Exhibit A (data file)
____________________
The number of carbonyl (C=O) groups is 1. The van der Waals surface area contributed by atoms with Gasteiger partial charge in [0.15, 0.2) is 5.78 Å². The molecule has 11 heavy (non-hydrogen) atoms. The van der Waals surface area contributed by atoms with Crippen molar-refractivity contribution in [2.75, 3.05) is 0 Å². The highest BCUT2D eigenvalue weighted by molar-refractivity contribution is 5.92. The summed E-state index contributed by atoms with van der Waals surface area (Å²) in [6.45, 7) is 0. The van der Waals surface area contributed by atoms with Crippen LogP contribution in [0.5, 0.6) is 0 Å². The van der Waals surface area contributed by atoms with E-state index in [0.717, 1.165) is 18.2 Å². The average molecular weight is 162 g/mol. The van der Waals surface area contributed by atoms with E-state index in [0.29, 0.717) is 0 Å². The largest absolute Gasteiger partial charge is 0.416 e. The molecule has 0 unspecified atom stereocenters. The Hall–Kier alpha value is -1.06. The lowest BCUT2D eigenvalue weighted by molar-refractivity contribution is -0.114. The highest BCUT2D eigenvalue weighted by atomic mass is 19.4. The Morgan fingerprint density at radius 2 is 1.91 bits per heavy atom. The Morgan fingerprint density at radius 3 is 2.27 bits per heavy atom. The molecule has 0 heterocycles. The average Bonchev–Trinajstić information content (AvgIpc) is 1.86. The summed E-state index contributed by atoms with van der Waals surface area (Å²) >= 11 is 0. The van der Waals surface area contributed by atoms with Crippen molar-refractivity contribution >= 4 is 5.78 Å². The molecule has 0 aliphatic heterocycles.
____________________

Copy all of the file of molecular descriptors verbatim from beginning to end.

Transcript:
The number of carbonyl (C=O) groups is 1. The van der Waals surface area contributed by atoms with Gasteiger partial charge in [0.15, 0.2) is 5.78 Å². The molecule has 11 heavy (non-hydrogen) atoms. The van der Waals surface area contributed by atoms with Crippen molar-refractivity contribution in [2.75, 3.05) is 0 Å². The highest BCUT2D eigenvalue weighted by molar-refractivity contribution is 5.92. The summed E-state index contributed by atoms with van der Waals surface area (Å²) in [6.45, 7) is 0. The van der Waals surface area contributed by atoms with Crippen LogP contribution in [0.5, 0.6) is 0 Å². The van der Waals surface area contributed by atoms with E-state index in [0.717, 1.165) is 18.2 Å². The average molecular weight is 162 g/mol. The van der Waals surface area contributed by atoms with E-state index in [0.29, 0.717) is 0 Å². The largest absolute Gasteiger partial charge is 0.416 e. The molecule has 0 unspecified atom stereocenters. The Hall–Kier alpha value is -1.06. The lowest BCUT2D eigenvalue weighted by molar-refractivity contribution is -0.114. The highest BCUT2D eigenvalue weighted by atomic mass is 19.4. The Morgan fingerprint density at radius 2 is 1.91 bits per heavy atom. The Morgan fingerprint density at radius 3 is 2.27 bits per heavy atom. The molecule has 0 heterocycles. The average Bonchev–Trinajstić information content (AvgIpc) is 1.86. The summed E-state index contributed by atoms with van der Waals surface area (Å²) >= 11 is 0. The van der Waals surface area contributed by atoms with Crippen molar-refractivity contribution >= 4 is 5.78 Å². The molecule has 0 aliphatic heterocycles.